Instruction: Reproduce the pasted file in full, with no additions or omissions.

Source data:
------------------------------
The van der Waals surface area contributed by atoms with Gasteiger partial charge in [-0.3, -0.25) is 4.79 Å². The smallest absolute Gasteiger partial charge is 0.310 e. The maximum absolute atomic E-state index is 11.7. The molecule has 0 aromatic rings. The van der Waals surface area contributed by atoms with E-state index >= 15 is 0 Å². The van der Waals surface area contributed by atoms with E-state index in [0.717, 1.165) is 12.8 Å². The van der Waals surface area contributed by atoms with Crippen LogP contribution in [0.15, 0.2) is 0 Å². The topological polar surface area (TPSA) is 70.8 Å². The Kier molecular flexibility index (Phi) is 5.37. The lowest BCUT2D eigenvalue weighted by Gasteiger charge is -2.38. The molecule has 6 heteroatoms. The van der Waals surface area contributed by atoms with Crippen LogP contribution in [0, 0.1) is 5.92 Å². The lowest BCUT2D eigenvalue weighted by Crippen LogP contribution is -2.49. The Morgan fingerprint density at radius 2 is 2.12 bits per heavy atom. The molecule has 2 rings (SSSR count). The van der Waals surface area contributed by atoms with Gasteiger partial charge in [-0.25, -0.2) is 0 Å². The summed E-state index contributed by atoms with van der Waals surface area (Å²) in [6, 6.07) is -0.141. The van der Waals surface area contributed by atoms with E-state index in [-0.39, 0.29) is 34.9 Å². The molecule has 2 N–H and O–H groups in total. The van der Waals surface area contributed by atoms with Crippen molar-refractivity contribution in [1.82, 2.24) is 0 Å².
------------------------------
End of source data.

The van der Waals surface area contributed by atoms with Gasteiger partial charge in [-0.3, -0.25) is 4.79 Å². The smallest absolute Gasteiger partial charge is 0.310 e. The maximum absolute atomic E-state index is 11.7. The molecule has 0 aromatic rings. The van der Waals surface area contributed by atoms with E-state index >= 15 is 0 Å². The van der Waals surface area contributed by atoms with E-state index in [0.717, 1.165) is 12.8 Å². The van der Waals surface area contributed by atoms with Crippen LogP contribution in [0.15, 0.2) is 0 Å². The topological polar surface area (TPSA) is 70.8 Å². The Kier molecular flexibility index (Phi) is 5.37. The lowest BCUT2D eigenvalue weighted by Gasteiger charge is -2.38. The molecule has 6 heteroatoms. The van der Waals surface area contributed by atoms with Crippen LogP contribution in [0, 0.1) is 5.92 Å². The lowest BCUT2D eigenvalue weighted by Crippen LogP contribution is -2.49. The Morgan fingerprint density at radius 2 is 2.12 bits per heavy atom. The molecule has 2 rings (SSSR count). The van der Waals surface area contributed by atoms with Gasteiger partial charge in [-0.25, -0.2) is 0 Å². The summed E-state index contributed by atoms with van der Waals surface area (Å²) in [6, 6.07) is -0.141. The van der Waals surface area contributed by atoms with E-state index in [-0.39, 0.29) is 34.9 Å². The molecule has 2 N–H and O–H groups in total. The van der Waals surface area contributed by atoms with Crippen molar-refractivity contribution in [1.82, 2.24) is 0 Å².